By Daniel Hunter

Real-term wages will still lag behind pre-crisis levels in 2017, according to EY Item Club.

EY Item Club's research suggests that households are facing a "lost decade" of real wage growth which will restrict consumer spending by historical standards.

Consumer oriented businesses are facing a challenging environment, the research found.

EY ITEM Club believes the supply of workers will continue to grow at a robust rate. Even though the employment rate has already exceeded its pre-crisis peak, the report says that strong growth in employment will continue. As a consequence, it is likely that annual wage growth over the next three years will remain well below the 4.5%-5% rates typical before the crisis.

This will lead to a slowdown in the pace of consumer spending growth, which is only expected to increase by just over 2% next year and in 2016. This is a significant reduction on the average annual growth rate of 3.7% seen in the pre-crisis decade.

Martin Beck, senior economic advisor to the EY ITEM Club, said: “Total household incomes have strengthened because more people are in work but individuals do not have extra money in their pockets. Real wages are being held back by strong growth in the supply of workers and the fact that firms are facing increased non-wage costs, such as new pension schemes. We expect this trend to continue for several years to come and it will be mirrored with a slowdown in consumer spending growth.”

No respite for the ‘squeezed middle’

According to the report, competition for high-skilled workers means this group will enjoy the traditional returns associated with growth and innovation while those with the weakest earnings potential will be supported by changes to the minimum wage and tax allowances. However the ‘squeezed middle’ looks set to be in that position for some time to come, seeing spending power improve more slowly than their higher and lower-paid peers.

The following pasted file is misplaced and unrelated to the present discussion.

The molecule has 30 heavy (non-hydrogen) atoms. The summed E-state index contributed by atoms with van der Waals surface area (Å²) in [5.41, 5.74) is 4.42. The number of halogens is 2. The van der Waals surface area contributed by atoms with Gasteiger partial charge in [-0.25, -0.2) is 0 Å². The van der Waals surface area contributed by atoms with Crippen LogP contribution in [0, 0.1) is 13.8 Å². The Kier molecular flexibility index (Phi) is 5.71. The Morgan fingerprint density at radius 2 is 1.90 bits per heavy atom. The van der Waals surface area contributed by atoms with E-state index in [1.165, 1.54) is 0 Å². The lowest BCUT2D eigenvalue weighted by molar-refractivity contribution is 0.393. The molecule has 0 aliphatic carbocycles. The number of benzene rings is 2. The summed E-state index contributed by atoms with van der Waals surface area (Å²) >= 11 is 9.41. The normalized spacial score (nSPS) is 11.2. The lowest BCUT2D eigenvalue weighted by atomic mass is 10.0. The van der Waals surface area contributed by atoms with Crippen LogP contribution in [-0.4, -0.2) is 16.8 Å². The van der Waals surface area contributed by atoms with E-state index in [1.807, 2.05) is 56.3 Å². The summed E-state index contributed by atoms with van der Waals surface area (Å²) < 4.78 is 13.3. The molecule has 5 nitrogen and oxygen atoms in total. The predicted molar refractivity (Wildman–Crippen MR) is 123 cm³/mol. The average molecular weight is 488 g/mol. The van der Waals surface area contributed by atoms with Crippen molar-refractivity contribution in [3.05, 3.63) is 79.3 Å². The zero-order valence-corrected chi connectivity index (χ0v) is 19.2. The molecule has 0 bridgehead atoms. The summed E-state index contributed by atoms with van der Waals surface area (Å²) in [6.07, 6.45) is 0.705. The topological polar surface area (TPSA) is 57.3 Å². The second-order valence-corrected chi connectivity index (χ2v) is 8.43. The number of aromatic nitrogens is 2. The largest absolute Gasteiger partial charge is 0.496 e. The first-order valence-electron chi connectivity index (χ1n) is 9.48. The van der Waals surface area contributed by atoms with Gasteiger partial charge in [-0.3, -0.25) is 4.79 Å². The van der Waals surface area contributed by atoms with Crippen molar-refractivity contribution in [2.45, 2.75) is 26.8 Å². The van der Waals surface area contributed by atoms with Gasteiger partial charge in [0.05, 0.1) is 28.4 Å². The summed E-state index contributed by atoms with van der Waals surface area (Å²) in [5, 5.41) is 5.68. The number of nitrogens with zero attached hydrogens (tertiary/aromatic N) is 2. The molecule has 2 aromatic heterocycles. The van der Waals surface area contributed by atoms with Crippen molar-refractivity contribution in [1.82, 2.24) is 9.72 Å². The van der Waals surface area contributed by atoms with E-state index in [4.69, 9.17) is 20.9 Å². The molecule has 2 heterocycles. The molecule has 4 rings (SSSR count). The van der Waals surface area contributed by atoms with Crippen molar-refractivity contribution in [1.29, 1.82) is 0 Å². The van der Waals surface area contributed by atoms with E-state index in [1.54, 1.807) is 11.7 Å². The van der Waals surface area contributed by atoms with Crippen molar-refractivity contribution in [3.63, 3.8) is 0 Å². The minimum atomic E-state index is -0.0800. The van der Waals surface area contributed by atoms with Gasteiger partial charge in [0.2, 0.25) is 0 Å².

The outlook for incomes also differs across age groups. The EY ITEM Club says spending power for those in their 20s and 30s will continue to be squeezed by an unemployment rate well above the average and the need to save for larger deposits for house purchases in a continuously rising market.

On the other side of the coin, the triple lock guarantee on state pensions and increased participation in the labour market will benefit those aged above 65. The UK has already seen a surge in older workers, with the number of people over 65 in work now standing at around 1.1 million, 60% up on the level at the beginning of 2008.

Beck added: “Over the next few years our expectation is that the winners in the income wars will be older households while the young will continue to face significant obstacles to a decent rise in disposable incomes. The “squeezed middle” is also going to continue to struggle, as limited growth in disposable incomes, reflecting weak pay rises and the threat of jobs being automated, leaves them no choice but to remain frugal with their spending in the near future.”

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